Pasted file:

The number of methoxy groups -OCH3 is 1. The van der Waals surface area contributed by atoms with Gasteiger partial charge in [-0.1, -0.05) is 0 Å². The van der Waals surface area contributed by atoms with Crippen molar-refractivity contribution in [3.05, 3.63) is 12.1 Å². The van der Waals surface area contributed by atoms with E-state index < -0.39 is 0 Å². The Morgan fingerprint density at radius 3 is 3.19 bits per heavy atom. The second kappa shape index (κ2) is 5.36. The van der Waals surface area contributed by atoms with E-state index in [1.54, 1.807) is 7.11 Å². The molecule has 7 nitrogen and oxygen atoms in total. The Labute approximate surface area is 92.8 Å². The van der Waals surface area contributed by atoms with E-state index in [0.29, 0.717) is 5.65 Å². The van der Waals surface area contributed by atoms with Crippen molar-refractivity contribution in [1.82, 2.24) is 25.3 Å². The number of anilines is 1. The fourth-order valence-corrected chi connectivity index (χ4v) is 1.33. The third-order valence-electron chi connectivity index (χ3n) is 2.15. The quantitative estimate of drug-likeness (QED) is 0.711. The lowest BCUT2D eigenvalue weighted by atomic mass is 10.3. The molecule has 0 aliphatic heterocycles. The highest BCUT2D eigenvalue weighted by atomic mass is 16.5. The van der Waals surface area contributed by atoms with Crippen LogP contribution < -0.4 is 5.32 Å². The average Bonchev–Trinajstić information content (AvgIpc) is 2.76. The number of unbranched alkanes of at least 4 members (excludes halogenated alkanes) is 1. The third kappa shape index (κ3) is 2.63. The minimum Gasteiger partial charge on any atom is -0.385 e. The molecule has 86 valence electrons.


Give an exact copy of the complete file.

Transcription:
The number of methoxy groups -OCH3 is 1. The van der Waals surface area contributed by atoms with Gasteiger partial charge in [-0.1, -0.05) is 0 Å². The van der Waals surface area contributed by atoms with Crippen molar-refractivity contribution in [3.05, 3.63) is 12.1 Å². The van der Waals surface area contributed by atoms with E-state index < -0.39 is 0 Å². The Morgan fingerprint density at radius 3 is 3.19 bits per heavy atom. The second kappa shape index (κ2) is 5.36. The van der Waals surface area contributed by atoms with E-state index in [1.54, 1.807) is 7.11 Å². The molecule has 7 nitrogen and oxygen atoms in total. The Labute approximate surface area is 92.8 Å². The van der Waals surface area contributed by atoms with E-state index in [0.29, 0.717) is 5.65 Å². The van der Waals surface area contributed by atoms with Crippen molar-refractivity contribution in [1.82, 2.24) is 25.3 Å². The number of anilines is 1. The fourth-order valence-corrected chi connectivity index (χ4v) is 1.33. The third-order valence-electron chi connectivity index (χ3n) is 2.15. The quantitative estimate of drug-likeness (QED) is 0.711. The lowest BCUT2D eigenvalue weighted by atomic mass is 10.3. The molecule has 0 aliphatic heterocycles. The highest BCUT2D eigenvalue weighted by atomic mass is 16.5. The van der Waals surface area contributed by atoms with Crippen LogP contribution < -0.4 is 5.32 Å². The average Bonchev–Trinajstić information content (AvgIpc) is 2.76. The number of unbranched alkanes of at least 4 members (excludes halogenated alkanes) is 1. The third kappa shape index (κ3) is 2.63. The minimum Gasteiger partial charge on any atom is -0.385 e. The molecule has 86 valence electrons.